6.4/10
36,203
412 user 168 critic

The Producers (2005)

PG-13 | | Comedy, Musical | 25 December 2005 (USA)
After putting together another Broadway flop, down-on-his-luck producer Max Bialystock teams up with timid accountant Leo Bloom in a get-rich-quick scheme to put on the world's worst show.

Director:

Writers:

(screenplay), (screenplay) | 4 more credits »
Reviews
Popularity
4,429 ( 355)

Watch Now

From $2.99 (SD) on Amazon Video

ON DISC
Nominated for 4 Golden Globes. Another 1 win & 13 nominations. See more awards »

Videos

Photos

Edit

Cast

Cast overview, first billed only:
...
...
...
...
...
...
...
...
...
...
...
...
Bryn Dowling ...
...
Kevin Ligon ...
Edit

Storyline

New York, 1959. Max Bialystock was once the king of Broadway, but now all his shows close on opening night. Things turn around when he's visited by the neurotic accountant Leo Bloom, who proposes a scheme tailor-made for producers who can only make flops: raise far more money than you need, then make sure the show is despised. No one will be interested in it, so you can pocket the surplus. To this end, they produce a musical called Springtime for Hitler written by escaped Nazi Franz Liebken. Then they get the insanely flamboyant Roger De Bris to direct. Finally, they hire as a lead actress the loopy Swedish bombshell Ulla (whose last name has over 15 syllables). As opening night draws near, what can go wrong? Well, there's no accounting for taste... Written by rmlohner

Plot Summary | Plot Synopsis

Genres:

Comedy | Musical

Motion Picture Rating (MPAA)

Rated PG-13 for sexual humor and references | See all certifications »

Parents Guide:

 »
Edit

Details

Country:

Language:

Release Date:

25 December 2005 (USA)  »

Also Known As:

The Producers: The Movie Musical  »

Box Office

Budget:

$45,000,000 (estimated)

Opening Weekend:

$154,590 (USA) (16 December 2005)

Gross:

$19,377,727 (USA) (17 February 2006)
 »

Company Credits

Show detailed on  »

Technical Specs

Runtime:

Sound Mix:

| |

Color:

Aspect Ratio:

2.35 : 1
See  »
Edit

Did You Know?

Trivia

When Ulla walks into Max's office for the first time, on the King Leer poster (the poster on the right), the eyes look from right to left and follow Ulla. See more »

Goofs

Max opens the safe at one point and then kicks it closed, but it stays open, as he walks away. The next time we see it, it is closed. See more »

Quotes

Leo Bloom: So what time can you get here?
Ulla: Well, Ulla wake up every morning at five AM. From five to seven, Ulla excercise. From seven to eight Ulla take long shower. From eight to nine Ulla eat big Swedish breakfast. Many different herrings. From nine to eleven, Ulla practice her singing und her dancing. And at eleven, Ulla like to have sex. So, what time should Ulla get here?
Leo BloomMax Bialystock: ...Eleven.
Ulla: Good! Ulla will come at eleven!
Max Bialystock: [holding his head in his hands] Ulla will come at eleven...
Ulla: God dag min vannina!
Leo BloomMax Bialystock: God dag...
[...]
See more »

Crazy Credits

After the credits finish, cast members from the film (including a cameo by Mel Brooks) sing the number "Goodbye!", which is sung in the stage version at the conclusion of the curtain call. See more »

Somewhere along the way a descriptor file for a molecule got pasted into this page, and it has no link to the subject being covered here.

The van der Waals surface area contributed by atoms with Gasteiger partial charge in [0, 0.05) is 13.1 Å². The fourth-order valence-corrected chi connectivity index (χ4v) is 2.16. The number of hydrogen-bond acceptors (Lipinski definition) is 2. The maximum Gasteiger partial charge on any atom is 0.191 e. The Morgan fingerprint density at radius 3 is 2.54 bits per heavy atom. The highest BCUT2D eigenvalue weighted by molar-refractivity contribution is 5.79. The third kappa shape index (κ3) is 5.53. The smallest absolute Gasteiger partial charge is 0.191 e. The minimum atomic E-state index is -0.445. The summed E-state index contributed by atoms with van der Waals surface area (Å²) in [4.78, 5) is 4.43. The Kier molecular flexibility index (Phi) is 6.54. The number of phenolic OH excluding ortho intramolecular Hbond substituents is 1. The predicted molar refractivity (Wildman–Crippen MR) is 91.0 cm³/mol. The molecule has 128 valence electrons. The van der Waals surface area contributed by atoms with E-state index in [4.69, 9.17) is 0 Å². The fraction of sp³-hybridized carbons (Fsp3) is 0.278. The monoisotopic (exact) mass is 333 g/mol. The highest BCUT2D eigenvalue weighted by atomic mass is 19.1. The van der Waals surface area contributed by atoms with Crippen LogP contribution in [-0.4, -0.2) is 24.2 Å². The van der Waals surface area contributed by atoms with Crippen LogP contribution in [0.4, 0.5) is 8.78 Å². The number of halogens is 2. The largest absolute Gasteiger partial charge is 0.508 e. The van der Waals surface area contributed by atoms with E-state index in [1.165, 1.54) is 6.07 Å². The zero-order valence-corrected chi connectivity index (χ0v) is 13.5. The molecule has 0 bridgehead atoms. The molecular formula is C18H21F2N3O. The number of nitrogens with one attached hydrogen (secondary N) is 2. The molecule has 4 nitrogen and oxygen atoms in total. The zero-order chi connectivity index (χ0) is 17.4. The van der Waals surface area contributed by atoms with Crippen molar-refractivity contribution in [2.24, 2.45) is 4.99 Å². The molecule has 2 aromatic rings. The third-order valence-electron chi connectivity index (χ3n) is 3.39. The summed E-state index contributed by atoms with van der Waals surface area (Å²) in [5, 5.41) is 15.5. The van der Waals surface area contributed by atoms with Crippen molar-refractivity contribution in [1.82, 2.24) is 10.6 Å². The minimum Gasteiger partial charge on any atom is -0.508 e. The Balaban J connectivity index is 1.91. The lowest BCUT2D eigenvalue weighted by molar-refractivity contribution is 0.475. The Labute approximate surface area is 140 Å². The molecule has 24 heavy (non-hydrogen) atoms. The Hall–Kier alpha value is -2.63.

Soundtracks

Springtime for Hitler
Music and Lyrics by Mel Brooks
Performed by John Barrowman, Uma Thurman, Michael Thomas Holmes, Mel Brooks,
Gary Beach, Bavarian Peasants, Brownshirts, Stormtroopers and Springtime Finale Chorus
See more »

Frequently Asked Questions

See more (Spoiler Alert!) »

User Reviews

 
Total disaster on toast
14 June 2009 | by See all my reviews

Nothing is more arrogant than a film that assumes it's going to be a hit before it even goes into production. Such a disaster is this musical remake of "The Producers." Stagebound, presentational instead of reactive, and more leaden than an Iron Cross, it betrays everything about the 1968 classic -- not to mention raising questions how anything this klunky could ever work, must less be a hit, on the Broadway stage. Reportedly, Mel Brooks was distracted during filming by his wife's illness and death, and that director Susan Stroman didn't have the clout to override his in absentia presence. Never mind that the new third act ending betrays the first two. Never mind that Lane and Broderick never develop the father-son relationship that Zero Mostel and Gene Wilder did, and which drove the story. Never mind that the musical numbers are not only forgettable, but extraneous. Never mind that the 11 o'clock number is over by 10:59. Never mind that Nathan Lane is made up to look like a Hirschfeld drawing. Never mind that Matthew Broderick is a human marshmallow. Mever mind that Uma Thurman sucks the energy out of movies that she's not even in. Never mind that -- oh, never mind. Like a dumb horror movie where the girl heads up to the attic and you know the monster's there waiting for her but she goes up anyway, "The Producers" is its own train wreck, devoid of any sense of self-awareness, let alone the major one: that it needs an audience.


14 of 19 people found this review helpful.  Was this review helpful to you?

Contribute to This Page